Given that the number of pixels in the DMD is N, the number of modulation modes is Ns = N/nbin. During optimization, the modulation amplitude of each mode is parameterized by the Gaussian parameters µ and σ. The M initial states for each mode are set according to the Gaussian function with µ+σsm. Here, sm (m = 1, 2, …, M) is a search point with a dimension of Ns, and its entries follow the standard normal distribution. Each search point corresponds to a particular binary pattern in the DMD. A photomultiplier tube (PMT) at the target point records the light intensity (I1, I2IM) with respect to each DMD pattern as the feedback for the SNES. We can sort the search points according to their feedback amplitudes in increasing order and multiply with weights um. The weights for the first M/2 search points are set to 0. For the rest of the weights as an arithmetic sequence, we can set their sum to 1. The natural gradients \(\nabla _\mu J\) and \(\nabla _\sigma J\) for the mean µ and standard deviation σ respectively can be calculated by Eq. (2).

$$\left\{ {\begin{array}{{ll}} {\nabla _\mu J = \mathop {\sum}\nolimits_{{\mathrm{m = 1}}}^M {u_m \cdot s_m} } \\ {\nabla _\sigma J = \mathop {\sum}\nolimits_{{\mathrm{m = 1}}}^M {u_m \cdot \left( {s_m^2{\mathrm{ - 1}}} \right)} } \end{array}} \right.$$
(2)

The optimization program updates µ and σ using Eq. (3).

$$\left\{ {\begin{array}{*{20}{c}} {\mu _{{\mathrm{i}} + {\mathrm{1}}} = \mu _i + {\it{\upeta }}_\mu \sigma _i \cdot \nabla _\mu J} \\ {\sigma _{{\mathrm{i + 1}}} = \sigma _i{\mathrm{exp}}\left( {\frac{{\eta _\sigma }}{2}\nabla _\sigma {\mathrm{J}}} \right)} \end{array}} \right.$$
(3)

Here, ημ and ησ are the learning rates for µ and σ, respectively. In each iteration, the program generates M new DMD patterns to efficiently search the best modulation focusing the light on the target point. The SNES needs only the Gaussian parameters rather than an entire memory space that saves the state of each mode for each search point. Therefore, the SNES is faster due to the less memory cost than the conventional methods.

Performance verification by numerical simulation

To verify the performance of the mpDMD-SNES-based WS, we first carried out a numerical simulation. The number of pixels was P for the camera and N for the DMD. The target point was the center of the camera. The transmission matrix from the DMD in the initial state through the scattering medium to the camera was T. We assumed that the scattering medium was totally random so that each entry tpn in T followed an independent Gaussian distribution36. Then, we obtained the light intensity at the pixel p of the camera20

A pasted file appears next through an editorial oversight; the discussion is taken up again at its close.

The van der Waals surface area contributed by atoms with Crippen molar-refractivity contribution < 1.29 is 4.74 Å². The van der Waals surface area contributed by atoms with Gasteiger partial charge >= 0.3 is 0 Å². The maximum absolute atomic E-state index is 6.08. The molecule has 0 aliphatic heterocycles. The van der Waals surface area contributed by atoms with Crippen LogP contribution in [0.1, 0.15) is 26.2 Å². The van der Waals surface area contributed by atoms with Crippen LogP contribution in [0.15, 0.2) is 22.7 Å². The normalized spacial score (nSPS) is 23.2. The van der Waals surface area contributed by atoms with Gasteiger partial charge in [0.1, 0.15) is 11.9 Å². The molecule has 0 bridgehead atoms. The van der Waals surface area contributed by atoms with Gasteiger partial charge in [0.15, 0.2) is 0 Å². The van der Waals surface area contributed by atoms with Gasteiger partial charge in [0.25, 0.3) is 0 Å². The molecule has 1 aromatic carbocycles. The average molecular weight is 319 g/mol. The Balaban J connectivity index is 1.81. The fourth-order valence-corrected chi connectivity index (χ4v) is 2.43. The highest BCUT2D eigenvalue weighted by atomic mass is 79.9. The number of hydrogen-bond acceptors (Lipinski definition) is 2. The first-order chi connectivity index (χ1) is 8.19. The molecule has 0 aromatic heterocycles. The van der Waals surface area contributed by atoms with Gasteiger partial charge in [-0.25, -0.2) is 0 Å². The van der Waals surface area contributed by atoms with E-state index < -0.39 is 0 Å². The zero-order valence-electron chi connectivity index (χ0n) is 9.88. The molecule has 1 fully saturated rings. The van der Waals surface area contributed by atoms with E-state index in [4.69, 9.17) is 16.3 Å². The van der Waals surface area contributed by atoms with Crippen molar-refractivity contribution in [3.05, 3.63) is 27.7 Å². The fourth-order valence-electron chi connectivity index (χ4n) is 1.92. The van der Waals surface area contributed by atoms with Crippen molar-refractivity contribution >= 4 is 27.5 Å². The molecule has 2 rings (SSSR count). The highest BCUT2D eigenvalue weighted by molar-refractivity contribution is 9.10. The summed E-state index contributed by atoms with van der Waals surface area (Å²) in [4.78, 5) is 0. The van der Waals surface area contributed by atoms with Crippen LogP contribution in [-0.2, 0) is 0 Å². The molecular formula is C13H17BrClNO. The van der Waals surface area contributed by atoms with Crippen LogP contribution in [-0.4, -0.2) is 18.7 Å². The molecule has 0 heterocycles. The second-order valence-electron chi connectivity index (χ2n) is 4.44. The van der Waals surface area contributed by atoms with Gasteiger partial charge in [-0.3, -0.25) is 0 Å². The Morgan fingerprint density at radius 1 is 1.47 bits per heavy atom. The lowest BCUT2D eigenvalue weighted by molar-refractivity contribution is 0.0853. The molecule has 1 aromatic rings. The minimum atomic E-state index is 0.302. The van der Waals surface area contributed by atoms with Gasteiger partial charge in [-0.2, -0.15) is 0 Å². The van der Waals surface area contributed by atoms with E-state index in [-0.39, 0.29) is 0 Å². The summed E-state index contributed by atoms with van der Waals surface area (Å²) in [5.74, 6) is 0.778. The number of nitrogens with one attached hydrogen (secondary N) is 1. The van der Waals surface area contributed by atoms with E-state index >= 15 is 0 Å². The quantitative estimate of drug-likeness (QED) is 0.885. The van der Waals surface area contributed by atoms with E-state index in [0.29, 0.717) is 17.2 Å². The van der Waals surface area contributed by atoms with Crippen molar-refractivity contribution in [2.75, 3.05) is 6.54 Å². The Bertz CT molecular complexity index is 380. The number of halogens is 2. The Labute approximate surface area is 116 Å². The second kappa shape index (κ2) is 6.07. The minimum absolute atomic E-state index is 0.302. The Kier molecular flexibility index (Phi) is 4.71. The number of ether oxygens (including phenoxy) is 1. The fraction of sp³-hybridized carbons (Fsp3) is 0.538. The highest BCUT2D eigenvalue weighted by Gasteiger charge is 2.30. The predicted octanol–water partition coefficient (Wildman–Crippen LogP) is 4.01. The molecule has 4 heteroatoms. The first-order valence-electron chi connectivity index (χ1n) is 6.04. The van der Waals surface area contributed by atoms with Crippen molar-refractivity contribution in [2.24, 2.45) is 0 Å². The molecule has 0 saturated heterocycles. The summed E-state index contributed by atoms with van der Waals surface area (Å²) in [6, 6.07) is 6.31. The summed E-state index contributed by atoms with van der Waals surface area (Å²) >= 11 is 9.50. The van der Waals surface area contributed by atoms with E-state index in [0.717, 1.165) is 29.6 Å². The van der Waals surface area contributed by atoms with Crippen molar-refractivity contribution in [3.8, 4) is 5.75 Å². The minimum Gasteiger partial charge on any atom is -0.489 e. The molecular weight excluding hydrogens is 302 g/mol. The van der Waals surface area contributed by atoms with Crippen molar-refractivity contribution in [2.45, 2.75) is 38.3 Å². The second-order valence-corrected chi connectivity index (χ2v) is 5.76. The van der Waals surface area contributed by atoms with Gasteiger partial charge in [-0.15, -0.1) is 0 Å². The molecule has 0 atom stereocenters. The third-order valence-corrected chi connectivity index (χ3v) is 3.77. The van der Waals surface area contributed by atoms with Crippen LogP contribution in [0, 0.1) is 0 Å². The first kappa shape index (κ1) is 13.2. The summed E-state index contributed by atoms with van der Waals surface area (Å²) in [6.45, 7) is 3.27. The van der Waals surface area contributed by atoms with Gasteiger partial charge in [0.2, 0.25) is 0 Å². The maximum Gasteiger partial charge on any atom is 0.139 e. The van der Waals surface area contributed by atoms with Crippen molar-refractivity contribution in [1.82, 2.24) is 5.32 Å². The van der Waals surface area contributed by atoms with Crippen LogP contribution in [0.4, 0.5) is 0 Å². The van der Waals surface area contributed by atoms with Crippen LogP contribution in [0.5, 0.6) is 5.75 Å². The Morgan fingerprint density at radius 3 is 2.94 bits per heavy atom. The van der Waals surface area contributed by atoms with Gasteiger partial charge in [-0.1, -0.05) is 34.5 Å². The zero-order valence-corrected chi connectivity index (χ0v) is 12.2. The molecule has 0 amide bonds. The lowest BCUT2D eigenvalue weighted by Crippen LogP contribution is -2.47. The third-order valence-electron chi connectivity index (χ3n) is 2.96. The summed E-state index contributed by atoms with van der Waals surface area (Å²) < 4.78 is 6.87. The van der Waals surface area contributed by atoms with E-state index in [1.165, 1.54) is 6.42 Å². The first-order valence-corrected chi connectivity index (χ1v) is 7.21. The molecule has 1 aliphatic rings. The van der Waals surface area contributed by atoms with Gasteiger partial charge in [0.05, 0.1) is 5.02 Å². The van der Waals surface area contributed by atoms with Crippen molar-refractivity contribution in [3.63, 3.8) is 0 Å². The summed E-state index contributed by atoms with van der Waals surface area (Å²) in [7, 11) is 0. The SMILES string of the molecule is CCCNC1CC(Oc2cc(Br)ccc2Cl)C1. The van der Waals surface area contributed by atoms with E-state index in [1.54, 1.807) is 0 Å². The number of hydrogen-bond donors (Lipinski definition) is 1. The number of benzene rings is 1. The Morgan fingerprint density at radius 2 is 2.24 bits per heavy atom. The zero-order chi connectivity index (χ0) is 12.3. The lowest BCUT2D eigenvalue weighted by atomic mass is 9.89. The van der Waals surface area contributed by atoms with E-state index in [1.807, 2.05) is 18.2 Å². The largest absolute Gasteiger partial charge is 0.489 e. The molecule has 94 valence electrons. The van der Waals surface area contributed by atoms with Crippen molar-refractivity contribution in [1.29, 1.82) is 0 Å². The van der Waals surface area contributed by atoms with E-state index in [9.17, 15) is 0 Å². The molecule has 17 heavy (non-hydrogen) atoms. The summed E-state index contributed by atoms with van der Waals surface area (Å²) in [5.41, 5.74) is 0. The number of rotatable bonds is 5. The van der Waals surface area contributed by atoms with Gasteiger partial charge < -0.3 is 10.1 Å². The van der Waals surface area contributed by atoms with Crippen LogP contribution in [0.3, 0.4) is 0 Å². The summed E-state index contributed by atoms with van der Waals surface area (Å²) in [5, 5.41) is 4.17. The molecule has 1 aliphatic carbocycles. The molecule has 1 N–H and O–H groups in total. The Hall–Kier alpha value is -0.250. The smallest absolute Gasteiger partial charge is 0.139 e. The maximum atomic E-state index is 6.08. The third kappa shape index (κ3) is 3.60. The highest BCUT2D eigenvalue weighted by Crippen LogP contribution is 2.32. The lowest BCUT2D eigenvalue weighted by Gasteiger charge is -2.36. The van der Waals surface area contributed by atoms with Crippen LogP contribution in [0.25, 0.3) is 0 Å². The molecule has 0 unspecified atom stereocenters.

$$I_p = \left|\mathop {\sum}\nolimits_{n = 1}^N {t_{{pn}}A_n}\right| ^2$$
(4)

where An was the amplitude of the pixel n of DMD and could be 0 or 1. As DMD modulated the amplitude only, we neglected all phase information.

Figure 2a shows the diagrams of SNES and GA to implement the WS. In the simulation, we set nbin = 5 and M = 30. As the feedback optimizing the light intensity at the target point, the enhancement was defined as the mean ratio of the intensity of the focus to the intensity of the scattered light before optimization. The parameters of the SNES and GA are detailed in Methods section and both had optimized setting obtained based on literature37. We also analyzed the computation times of SNES and GA with respect to Ns after an average over 10,000 iterations (Fig. 2b). Both algorithms were run on a GPU. When the number of modulation modes in the DMD increased from 200 to 5,000, the computation times of SNES and GA increased from 0.38 ms and 14.58 ms to 10.42 ms and 265.10 ms, respectively. Comparing with the GA, the SNES reduced the computation time by a factor of 25. Finally, we studied the enhancement as a function of iterations in various architectures, including the GA with binary encoding, GA with multi-pixel encoding, and SNES with multi-pixel encoding. The corresponding enhancements were 43, 89, and 322, respectively. The enhancement was increased by a factor of 7.5 after the architecture was transformed from the GA with binary encoding to the SNES with multi-pixel encoding.

Fig. 2: Comparison of GA and SNES by numerical simulation.
figure2

a Diagrams of GA (left) and SNES (right). b Computation times of the two algorithms. c Enhancement of the light intensity at the target point. MP, multi-pixel.

Experimental set-up and characterization